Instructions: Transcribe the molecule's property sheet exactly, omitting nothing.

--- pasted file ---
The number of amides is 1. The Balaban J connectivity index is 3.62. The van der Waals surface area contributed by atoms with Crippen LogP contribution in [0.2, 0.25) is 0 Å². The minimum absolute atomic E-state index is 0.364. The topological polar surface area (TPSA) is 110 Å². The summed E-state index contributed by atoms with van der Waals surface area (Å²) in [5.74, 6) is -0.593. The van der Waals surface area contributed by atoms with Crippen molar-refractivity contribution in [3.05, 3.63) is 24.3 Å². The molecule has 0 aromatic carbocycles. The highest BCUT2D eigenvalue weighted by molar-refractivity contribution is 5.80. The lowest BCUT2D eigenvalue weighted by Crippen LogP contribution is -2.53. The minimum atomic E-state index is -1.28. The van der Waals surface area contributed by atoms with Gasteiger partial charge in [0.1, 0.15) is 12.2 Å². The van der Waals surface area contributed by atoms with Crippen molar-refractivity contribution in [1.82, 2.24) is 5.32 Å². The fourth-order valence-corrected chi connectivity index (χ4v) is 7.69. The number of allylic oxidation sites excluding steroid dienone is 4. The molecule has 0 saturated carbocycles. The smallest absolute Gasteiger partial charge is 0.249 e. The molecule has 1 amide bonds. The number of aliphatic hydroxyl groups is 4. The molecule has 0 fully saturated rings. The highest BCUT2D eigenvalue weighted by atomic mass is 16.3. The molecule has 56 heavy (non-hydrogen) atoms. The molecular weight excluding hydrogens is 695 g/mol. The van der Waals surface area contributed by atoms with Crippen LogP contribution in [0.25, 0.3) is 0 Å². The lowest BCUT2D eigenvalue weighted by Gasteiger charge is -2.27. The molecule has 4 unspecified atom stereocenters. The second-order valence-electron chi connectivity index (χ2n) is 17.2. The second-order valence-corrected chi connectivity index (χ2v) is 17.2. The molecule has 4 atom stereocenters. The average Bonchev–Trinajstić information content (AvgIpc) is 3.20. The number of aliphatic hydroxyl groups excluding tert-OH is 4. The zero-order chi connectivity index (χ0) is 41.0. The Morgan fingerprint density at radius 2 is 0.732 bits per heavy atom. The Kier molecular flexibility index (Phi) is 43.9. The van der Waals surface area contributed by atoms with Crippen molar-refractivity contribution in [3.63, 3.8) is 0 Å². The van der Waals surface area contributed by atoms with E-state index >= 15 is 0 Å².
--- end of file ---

The number of amides is 1. The Balaban J connectivity index is 3.62. The van der Waals surface area contributed by atoms with Crippen LogP contribution in [0.2, 0.25) is 0 Å². The minimum absolute atomic E-state index is 0.364. The topological polar surface area (TPSA) is 110 Å². The summed E-state index contributed by atoms with van der Waals surface area (Å²) in [5.74, 6) is -0.593. The van der Waals surface area contributed by atoms with Crippen molar-refractivity contribution in [3.05, 3.63) is 24.3 Å². The molecule has 0 aromatic carbocycles. The highest BCUT2D eigenvalue weighted by molar-refractivity contribution is 5.80. The lowest BCUT2D eigenvalue weighted by Crippen LogP contribution is -2.53. The minimum atomic E-state index is -1.28. The van der Waals surface area contributed by atoms with Gasteiger partial charge in [0.1, 0.15) is 12.2 Å². The van der Waals surface area contributed by atoms with Crippen molar-refractivity contribution in [1.82, 2.24) is 5.32 Å². The fourth-order valence-corrected chi connectivity index (χ4v) is 7.69. The number of allylic oxidation sites excluding steroid dienone is 4. The molecule has 0 saturated carbocycles. The smallest absolute Gasteiger partial charge is 0.249 e. The molecule has 1 amide bonds. The number of aliphatic hydroxyl groups is 4. The molecule has 0 fully saturated rings. The highest BCUT2D eigenvalue weighted by atomic mass is 16.3. The molecule has 56 heavy (non-hydrogen) atoms. The molecular weight excluding hydrogens is 695 g/mol. The van der Waals surface area contributed by atoms with Crippen LogP contribution in [0.25, 0.3) is 0 Å². The lowest BCUT2D eigenvalue weighted by Gasteiger charge is -2.27. The molecule has 4 unspecified atom stereocenters. The second-order valence-electron chi connectivity index (χ2n) is 17.2. The second-order valence-corrected chi connectivity index (χ2v) is 17.2. The molecule has 4 atom stereocenters. The average Bonchev–Trinajstić information content (AvgIpc) is 3.20. The number of aliphatic hydroxyl groups excluding tert-OH is 4. The zero-order chi connectivity index (χ0) is 41.0. The Morgan fingerprint density at radius 2 is 0.732 bits per heavy atom. The Kier molecular flexibility index (Phi) is 43.9. The van der Waals surface area contributed by atoms with Crippen molar-refractivity contribution in [3.63, 3.8) is 0 Å². The van der Waals surface area contributed by atoms with E-state index >= 15 is 0 Å².